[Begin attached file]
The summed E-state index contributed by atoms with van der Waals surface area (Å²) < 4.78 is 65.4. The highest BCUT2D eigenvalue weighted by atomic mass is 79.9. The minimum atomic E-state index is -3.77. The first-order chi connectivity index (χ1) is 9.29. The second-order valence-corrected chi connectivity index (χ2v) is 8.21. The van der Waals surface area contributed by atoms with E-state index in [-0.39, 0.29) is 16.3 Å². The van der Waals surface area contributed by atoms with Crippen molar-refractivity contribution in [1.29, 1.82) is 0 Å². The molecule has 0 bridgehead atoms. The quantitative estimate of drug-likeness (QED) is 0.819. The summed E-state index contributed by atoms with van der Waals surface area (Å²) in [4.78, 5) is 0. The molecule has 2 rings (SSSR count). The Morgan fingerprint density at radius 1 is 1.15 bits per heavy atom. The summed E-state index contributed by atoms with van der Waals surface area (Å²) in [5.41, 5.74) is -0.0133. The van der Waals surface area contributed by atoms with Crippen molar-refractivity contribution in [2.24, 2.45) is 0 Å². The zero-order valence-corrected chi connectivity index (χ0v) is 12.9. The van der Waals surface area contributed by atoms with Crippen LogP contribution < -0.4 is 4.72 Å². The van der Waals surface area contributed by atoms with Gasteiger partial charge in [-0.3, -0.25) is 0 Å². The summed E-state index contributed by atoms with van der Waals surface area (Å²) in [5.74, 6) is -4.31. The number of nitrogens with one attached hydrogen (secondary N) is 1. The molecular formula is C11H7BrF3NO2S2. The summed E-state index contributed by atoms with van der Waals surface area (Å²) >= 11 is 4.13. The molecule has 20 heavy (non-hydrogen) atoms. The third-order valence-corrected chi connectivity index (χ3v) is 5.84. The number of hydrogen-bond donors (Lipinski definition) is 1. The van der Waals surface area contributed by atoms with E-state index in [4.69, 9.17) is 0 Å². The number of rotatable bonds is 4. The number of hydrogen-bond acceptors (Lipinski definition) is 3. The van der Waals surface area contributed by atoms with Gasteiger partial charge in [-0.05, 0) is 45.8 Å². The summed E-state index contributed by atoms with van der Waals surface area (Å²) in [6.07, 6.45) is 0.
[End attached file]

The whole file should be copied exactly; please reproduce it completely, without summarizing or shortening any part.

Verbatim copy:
The summed E-state index contributed by atoms with van der Waals surface area (Å²) < 4.78 is 65.4. The highest BCUT2D eigenvalue weighted by atomic mass is 79.9. The minimum atomic E-state index is -3.77. The first-order chi connectivity index (χ1) is 9.29. The second-order valence-corrected chi connectivity index (χ2v) is 8.21. The van der Waals surface area contributed by atoms with E-state index in [-0.39, 0.29) is 16.3 Å². The van der Waals surface area contributed by atoms with Crippen molar-refractivity contribution in [1.29, 1.82) is 0 Å². The molecule has 0 bridgehead atoms. The quantitative estimate of drug-likeness (QED) is 0.819. The summed E-state index contributed by atoms with van der Waals surface area (Å²) in [4.78, 5) is 0. The molecule has 2 rings (SSSR count). The Morgan fingerprint density at radius 1 is 1.15 bits per heavy atom. The summed E-state index contributed by atoms with van der Waals surface area (Å²) in [5.41, 5.74) is -0.0133. The van der Waals surface area contributed by atoms with Crippen molar-refractivity contribution in [2.24, 2.45) is 0 Å². The zero-order valence-corrected chi connectivity index (χ0v) is 12.9. The van der Waals surface area contributed by atoms with Crippen LogP contribution < -0.4 is 4.72 Å². The van der Waals surface area contributed by atoms with Gasteiger partial charge in [-0.3, -0.25) is 0 Å². The summed E-state index contributed by atoms with van der Waals surface area (Å²) in [5.74, 6) is -4.31. The number of nitrogens with one attached hydrogen (secondary N) is 1. The molecular formula is C11H7BrF3NO2S2. The summed E-state index contributed by atoms with van der Waals surface area (Å²) >= 11 is 4.13. The molecule has 20 heavy (non-hydrogen) atoms. The third-order valence-corrected chi connectivity index (χ3v) is 5.84. The number of hydrogen-bond donors (Lipinski definition) is 1. The van der Waals surface area contributed by atoms with E-state index in [4.69, 9.17) is 0 Å². The number of rotatable bonds is 4. The number of hydrogen-bond acceptors (Lipinski definition) is 3. The van der Waals surface area contributed by atoms with Gasteiger partial charge in [-0.05, 0) is 45.8 Å². The summed E-state index contributed by atoms with van der Waals surface area (Å²) in [6.07, 6.45) is 0.